I love reading at all times, despite my addiction to Netflix.* But while reading on a day off or while traveling is pleasing, some part of your brain knows you have other demands and time is limited. When you are ill and laid up with nothing you are physically capable of doing, and you have a book to read, it is the ultimate leisure.
This is a time-honored way of reading: think of sickly Colin Craven of Burnett’s The Secret Garden reading books of rajahs and animals while stuck in bed; or the title character of Ondaatje’s The English Patient listening to the nurse read his beloved Kipling and bits of the Bible or Herodotus while he lies burned and high on morphine. When you’re sick and can’t do anything or go anywhere (and Netflix hasn’t been invented), what else can you do besides read?
In all seriousness, when I’m actually sick, I don’t want to keep up with loud noises and flashes of color (that camera click and freeze-frames of Scandal‘s scene changes is unbearable when you’re unwell). If I’m down with the stomach virus, the flu, cramps, or food poisoning, I want black and white pages and the simple responsibility of holding my head erect enough to see the words and turn the page. You can fully immerse yourself in the book, and that may be why many of my sick day reads have stuck in my mind for so long.
A Picture Book of Anne Frank, written by David A. Adler and illustrated by Karen Ritz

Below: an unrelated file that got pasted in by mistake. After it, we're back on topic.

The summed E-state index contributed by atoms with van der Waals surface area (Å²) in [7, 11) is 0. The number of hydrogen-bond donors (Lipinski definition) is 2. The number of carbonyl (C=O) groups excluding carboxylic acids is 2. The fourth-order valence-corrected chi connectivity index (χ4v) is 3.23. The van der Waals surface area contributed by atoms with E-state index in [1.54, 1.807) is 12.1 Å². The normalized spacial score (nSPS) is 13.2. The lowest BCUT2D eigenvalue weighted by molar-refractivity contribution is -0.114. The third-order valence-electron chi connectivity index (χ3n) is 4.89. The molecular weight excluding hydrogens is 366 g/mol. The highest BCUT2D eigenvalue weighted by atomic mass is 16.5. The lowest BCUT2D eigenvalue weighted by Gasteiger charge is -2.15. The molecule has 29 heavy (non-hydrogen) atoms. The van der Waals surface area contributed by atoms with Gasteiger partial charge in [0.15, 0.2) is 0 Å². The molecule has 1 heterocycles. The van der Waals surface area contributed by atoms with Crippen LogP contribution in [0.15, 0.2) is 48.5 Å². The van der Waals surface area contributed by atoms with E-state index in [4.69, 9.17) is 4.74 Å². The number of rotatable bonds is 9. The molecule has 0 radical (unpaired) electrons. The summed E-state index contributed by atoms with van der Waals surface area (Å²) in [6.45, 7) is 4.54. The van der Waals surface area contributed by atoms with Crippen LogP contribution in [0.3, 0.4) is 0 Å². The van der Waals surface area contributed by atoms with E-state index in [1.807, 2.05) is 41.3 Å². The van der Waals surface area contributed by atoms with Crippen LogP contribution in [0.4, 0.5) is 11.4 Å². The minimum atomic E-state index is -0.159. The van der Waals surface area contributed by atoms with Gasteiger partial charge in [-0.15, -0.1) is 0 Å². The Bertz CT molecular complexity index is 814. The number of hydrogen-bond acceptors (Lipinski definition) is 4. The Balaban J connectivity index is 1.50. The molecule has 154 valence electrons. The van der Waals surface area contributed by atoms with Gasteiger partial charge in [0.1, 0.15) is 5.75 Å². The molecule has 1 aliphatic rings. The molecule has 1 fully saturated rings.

I’ve mentioned my experience reading The Diary of Anne Frank as a teenager, but I first heard Anne’s story in one of those picture books that come with a cassette tape that reads the story aloud and tells you when to turn the page. Who thought Anne Frank’s story would make a great picture book, replete with images of Anne and her sister bald, thin, hollow-eyed, and hugging each other in a concentration camp? David A. Adler and the folks at Picture Book Biographies, that’s who. And also my mom, who picked that up at the library for me when I was nine years old and down with a stomach virus.
It’s only now that I question Adler and my mom, however, because at the time I lay there on the couch playing that tragic story over and over on the tape and admiring the illustrations. I definitely didn’t think it a strange picture book to hand a fourth grader. Two moments stand out to me most. Obviously, the illustration of Anne and Margot at Bergen-Belsen, with the narration telling us how Margot died and how Anne died later–just before the prisoners were all released. But I was also fascinated by the illustration of Anne lying on her bed, stomach-down, legs up and crossed, beneath cheerful posters of movie stars–a normal teenager. The contrast between these pictures is intentional, I believe, and demonstrated the normality and the tragedy of Anne’s short life, though the text, limited by its intended age group, couldn’t.
The book is for ages 4-8 y.o. (yikes), so a lot was gotten across in the somber and articulate narrator of the audio as well as the detailed watercolor illustrations. In straight-forward language, the text sums up the German election of 1933, and Hitler’s rise to power. It was probably my first real introduction to the Holocaust (I read a kid’s version of Corrie Ten Boom’s The Hiding Place shortly after). It showed me a window into a civilized modern country that had previously been fairly inclusive of various peoples but had an undercurrent of racism and cruelty that pulled the entire nation into a totally nightmarish world surprisingly quickly. It would be a long time before I would actually study German history and read Mein Kampf, but it was a wake-up call to reality.
The Hundred and One Dalmatians by Dodie Smith